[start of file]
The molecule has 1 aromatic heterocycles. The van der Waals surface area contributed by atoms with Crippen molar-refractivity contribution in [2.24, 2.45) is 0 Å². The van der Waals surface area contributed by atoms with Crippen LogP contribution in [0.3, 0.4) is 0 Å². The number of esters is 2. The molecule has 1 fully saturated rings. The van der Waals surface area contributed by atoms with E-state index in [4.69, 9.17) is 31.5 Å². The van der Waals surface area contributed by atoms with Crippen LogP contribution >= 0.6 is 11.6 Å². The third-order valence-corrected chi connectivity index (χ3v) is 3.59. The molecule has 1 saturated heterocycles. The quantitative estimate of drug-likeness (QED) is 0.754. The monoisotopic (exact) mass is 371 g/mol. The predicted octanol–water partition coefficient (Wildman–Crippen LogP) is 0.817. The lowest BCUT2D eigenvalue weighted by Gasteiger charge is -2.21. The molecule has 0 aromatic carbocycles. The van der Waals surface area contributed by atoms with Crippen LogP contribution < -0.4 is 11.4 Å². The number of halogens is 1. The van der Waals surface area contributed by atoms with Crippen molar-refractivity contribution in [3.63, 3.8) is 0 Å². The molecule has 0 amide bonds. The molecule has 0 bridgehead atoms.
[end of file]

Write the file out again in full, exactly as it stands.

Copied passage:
The molecule has 1 aromatic heterocycles. The van der Waals surface area contributed by atoms with Crippen molar-refractivity contribution in [2.24, 2.45) is 0 Å². The van der Waals surface area contributed by atoms with Crippen LogP contribution in [0.3, 0.4) is 0 Å². The number of esters is 2. The molecule has 1 fully saturated rings. The van der Waals surface area contributed by atoms with E-state index in [4.69, 9.17) is 31.5 Å². The van der Waals surface area contributed by atoms with Crippen LogP contribution >= 0.6 is 11.6 Å². The third-order valence-corrected chi connectivity index (χ3v) is 3.59. The molecule has 1 saturated heterocycles. The quantitative estimate of drug-likeness (QED) is 0.754. The monoisotopic (exact) mass is 371 g/mol. The predicted octanol–water partition coefficient (Wildman–Crippen LogP) is 0.817. The lowest BCUT2D eigenvalue weighted by Gasteiger charge is -2.21. The molecule has 0 aromatic carbocycles. The van der Waals surface area contributed by atoms with Crippen LogP contribution < -0.4 is 11.4 Å². The number of halogens is 1. The van der Waals surface area contributed by atoms with Crippen molar-refractivity contribution in [3.63, 3.8) is 0 Å². The molecule has 0 amide bonds. The molecule has 0 bridgehead atoms.